Although he started his career playing the heavy, Humphrey Bogart is widely known as the leading man from Casablanca and To Have or Have Not or the gumshoe detective in The Big Sleep and The Maltese Falcon. One of the keys to Bogart's success was his ability to convey vulnerability and even a bit of darkness beneath the confident exterior. Some of his most interesting performances have drifted into nastier territory, particularly his scenery-chewing part as Dobbs in The Treasure of the Sierra Madre. For this Readers' Choice Marathon, my brother Dave suggested that I check out Bogart in Nicolas Ray's noirish drama In a Lonely Place. This 1950 release is one of Ray's early pictures and remains one of his signature works. I'm sad to admit that I've never seen a Ray film, so this also is my introduction to his work. Dave is a movie and music expert who contributes regularly to PopMatters. You should also check out his website, Erasing Clouds, which includes smart and well-written articles on a variety of topics. Let's see if Dave's recommendation worked for me!
Dixon Steele (Humphrey Bogart) is a Hollywood screenwriter whose best days are likely behind him. He's a grumpy, violent guy who's willing to fight anyone who wrongs him. One night, he brings home a hat-check girl, Mildred Atkinson (Martha Stewart) to help with adapting a novel. When she turns up dead the next day, Dix is the prime suspect. He strikes up a relationship with his attractive neighbor Laurel Gray (Gloria Grahame) that seems promising. She helped him avoid prosecution with a key alibi, but she starts to wonder if he might not be so innocent after all. Dix can be a mean guy, and his deterioration only increases as the police continue to hound him about the killing.
In a Lonely Place sets up a standard detective story, but that's only the framework for depicting well-meaning but nasty individual. Adapted from the 1947 Dorothy Hughes novel, this film isn't really concerned with any real mystery. We barely see any other suspects in Mildred's killing, so the entire question hinges on whether Dix is the murderer. Even that fact isn't really that important in the ultimate resolution. Dix's anger at every slight can set him off against anyone, even his long-time agent Mel Lippman (Art Smith). His growing fury is the true focus of the movie, particularly when it affects his relationship with Laurel. Although it falls under the confines of the Hays Code, their connection feels surprisingly modern. There's plenty of implied material that's easy to understand even if it isn't shown directly.
While I wouldn't call each character fully drawn, the actors make the pulpy material work. Bogart brings serious menace to Dix once his anger starts rising. He's basically the Incredible Hulk and has little control over his actions. Laurel might be able to cool him down, but even she has limited powers against his primordial force. This is one of Bogart's strongest performances and brings out the ugliness that's only hinted at in other films. Although he doesn't fall into the pure insanity of Dobbs, the role falls into a similar ballpark. Gloria Grahame does solid work as his love interest and looks striking, but she doesn't get us truly invested in their relationship. The issue falls more with the way her character is written than her acting. Even so, the impact of her final moments with Dix remains very effective.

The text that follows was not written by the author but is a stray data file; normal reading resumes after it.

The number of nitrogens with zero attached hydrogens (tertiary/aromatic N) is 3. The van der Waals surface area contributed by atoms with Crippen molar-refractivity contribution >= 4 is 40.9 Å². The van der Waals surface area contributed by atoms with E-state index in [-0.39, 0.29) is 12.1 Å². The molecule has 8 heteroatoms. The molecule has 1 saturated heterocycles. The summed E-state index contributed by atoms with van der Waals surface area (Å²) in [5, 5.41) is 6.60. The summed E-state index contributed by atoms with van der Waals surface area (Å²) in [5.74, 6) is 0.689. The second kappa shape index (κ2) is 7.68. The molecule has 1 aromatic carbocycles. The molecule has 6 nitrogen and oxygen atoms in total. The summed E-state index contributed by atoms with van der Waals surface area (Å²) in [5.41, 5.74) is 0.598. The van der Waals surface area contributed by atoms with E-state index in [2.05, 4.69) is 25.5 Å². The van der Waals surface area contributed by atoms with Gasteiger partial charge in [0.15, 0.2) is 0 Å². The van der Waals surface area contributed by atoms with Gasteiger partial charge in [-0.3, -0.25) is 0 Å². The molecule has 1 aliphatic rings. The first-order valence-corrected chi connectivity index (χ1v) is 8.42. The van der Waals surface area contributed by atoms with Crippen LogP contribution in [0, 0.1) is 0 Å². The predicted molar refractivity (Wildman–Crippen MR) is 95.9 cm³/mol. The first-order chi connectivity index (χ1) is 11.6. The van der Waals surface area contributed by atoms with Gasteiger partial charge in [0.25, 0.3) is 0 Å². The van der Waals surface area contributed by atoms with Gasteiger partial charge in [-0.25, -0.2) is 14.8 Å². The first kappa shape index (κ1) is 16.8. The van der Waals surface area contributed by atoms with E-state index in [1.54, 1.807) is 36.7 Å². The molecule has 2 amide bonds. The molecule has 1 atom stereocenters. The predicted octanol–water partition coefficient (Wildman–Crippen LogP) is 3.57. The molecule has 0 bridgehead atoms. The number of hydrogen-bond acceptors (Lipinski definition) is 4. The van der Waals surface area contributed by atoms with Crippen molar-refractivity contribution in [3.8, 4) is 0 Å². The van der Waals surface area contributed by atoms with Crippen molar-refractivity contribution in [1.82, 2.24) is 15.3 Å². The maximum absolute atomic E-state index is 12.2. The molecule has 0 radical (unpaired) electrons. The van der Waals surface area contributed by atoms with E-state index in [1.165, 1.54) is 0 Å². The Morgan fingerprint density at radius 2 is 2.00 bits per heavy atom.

There are plenty of interesting scenes as the story unfolds, especially when Dix starts losing control. Two stand out as particularly intense and raise questions about his innocence. The first occurs during a dinner with his cop friend Brub Nicolai (Frank Lovejoy) and his wife Sylvia (Jeff Donnell). When they start discussing the murder, Dix actually gets the couple to play act how it occurred. Watching Bogart's crazed expressions during this sequence make us realize that he's nuts even if he didn't kill Mildred. This suspicion is only confirmed when he gets in a traffic scuffle with a young jock. Dix beats the hell out of the guy and is ready to end his existence with a large rock before Laurel intervenes. Few actors can take the insanity to that level and still deliver a believable performance. This is the type of role that De Niro or Pacino would have loved during their heyday.
I'm unfamiliar with Ray's career, so I can't say how this film relates to his overall approach to film making. Regardless, this is a stunning film that lives in the noirish world but doesn't feel stuck within the formula. Ray includes all the stock characters (the mysterious girl, the skeptical police captain) but doesn't feel like he's just treading into the typical material. He isn't afraid to show the ugly side of Dix while offering us glimpses at the guy he once was. The atmosphere of growing suspense is developed well and doesn't feel over the top when the chaos begins. We can sense early on that Dix and Laurel are doomed, but Ray still conveys the tragedy of their final encounter. Dix is too stubborn to relax and enjoy success.
There's no doubt that In a Lonely Place deserves more attention from film lovers. I'd heard little prior to watching it, which is surprising considering the talent involved. It's a dour affair that might be tough for viewers looking for a more standard genre film. Ray and Bogart use this set-up for a character study of a disturbed guy. If you don't have an aversion to old movies or black and white, there's little that would keep me from recommending it. I'm thrilled that Dave suggested it since it wasn't even on my radar as a must-see film.